Journal des Dames et des Modes, Paris, May 25, 1807.
“Capote de Perkale. Fichu de Crépon.”
I think of 1807 as the Year of the Tunnel Hat. Almost exclusively in this year alone, we see hats with long, narrow tunnel-like brims. They are not wide brims that frame the face. They obscure the face entirely from every angle but the front. All prints that feature these hats show them in profile, as to see the narrow hat straight on would look rather silly. They give the wearer no peripheral vision at all, so they can only see what is right in front of them. As crazy as these hats are, they did last through most of 1807, but by 1808, they are blessedly gone.
Like most of these “tunnel” hats, this one is a capote, meaning a stiff brim with a fabric crown. There is not much of a crown with these hats, as you can see. It’s all about the brim. The description at the bottom of the print says the capote is made of percale. That likely refers to the crown only, but the stiffened brim could be covered in percale as well.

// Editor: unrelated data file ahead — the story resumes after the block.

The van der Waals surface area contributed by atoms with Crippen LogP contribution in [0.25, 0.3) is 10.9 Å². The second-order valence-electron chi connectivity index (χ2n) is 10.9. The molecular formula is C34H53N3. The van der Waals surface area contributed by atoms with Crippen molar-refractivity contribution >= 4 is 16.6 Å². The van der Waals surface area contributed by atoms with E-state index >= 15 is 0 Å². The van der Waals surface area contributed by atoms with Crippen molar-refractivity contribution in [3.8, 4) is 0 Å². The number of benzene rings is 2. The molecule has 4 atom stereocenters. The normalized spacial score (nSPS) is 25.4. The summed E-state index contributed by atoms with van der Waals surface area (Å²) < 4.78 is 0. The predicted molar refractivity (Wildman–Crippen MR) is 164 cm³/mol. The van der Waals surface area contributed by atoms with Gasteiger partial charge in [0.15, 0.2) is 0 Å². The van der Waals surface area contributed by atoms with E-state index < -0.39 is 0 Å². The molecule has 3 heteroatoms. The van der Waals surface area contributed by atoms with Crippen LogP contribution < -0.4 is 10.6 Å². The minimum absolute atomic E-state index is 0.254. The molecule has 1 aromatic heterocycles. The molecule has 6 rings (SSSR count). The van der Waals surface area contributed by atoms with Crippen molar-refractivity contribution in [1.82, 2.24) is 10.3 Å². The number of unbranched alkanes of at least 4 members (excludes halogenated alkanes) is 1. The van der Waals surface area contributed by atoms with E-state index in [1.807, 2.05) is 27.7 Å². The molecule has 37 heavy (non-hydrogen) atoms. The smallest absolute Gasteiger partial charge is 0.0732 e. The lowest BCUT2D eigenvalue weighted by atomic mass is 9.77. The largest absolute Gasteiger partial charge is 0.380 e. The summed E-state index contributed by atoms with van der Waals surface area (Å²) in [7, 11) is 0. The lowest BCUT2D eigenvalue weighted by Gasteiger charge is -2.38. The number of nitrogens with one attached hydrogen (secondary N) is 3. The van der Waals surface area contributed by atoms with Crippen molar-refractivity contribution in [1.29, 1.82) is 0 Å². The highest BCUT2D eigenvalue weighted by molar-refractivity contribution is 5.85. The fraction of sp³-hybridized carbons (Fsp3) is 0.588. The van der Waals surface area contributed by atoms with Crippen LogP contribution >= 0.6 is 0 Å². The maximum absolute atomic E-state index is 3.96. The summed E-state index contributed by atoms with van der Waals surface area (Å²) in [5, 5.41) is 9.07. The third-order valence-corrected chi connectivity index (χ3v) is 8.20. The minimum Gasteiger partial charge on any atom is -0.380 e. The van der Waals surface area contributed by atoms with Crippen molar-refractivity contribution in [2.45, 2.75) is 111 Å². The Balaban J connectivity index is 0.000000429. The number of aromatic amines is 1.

The only other description provided is for the red crepe fichu. The white dress, likely muslin, is quite low cut, hence the need for a fichu. The shawl looks to be embroidered, though it could also be printed.
The French always show much more color in their gloves than the British. Here, the long gloves are green, and the tight fit suggests they are made of kid.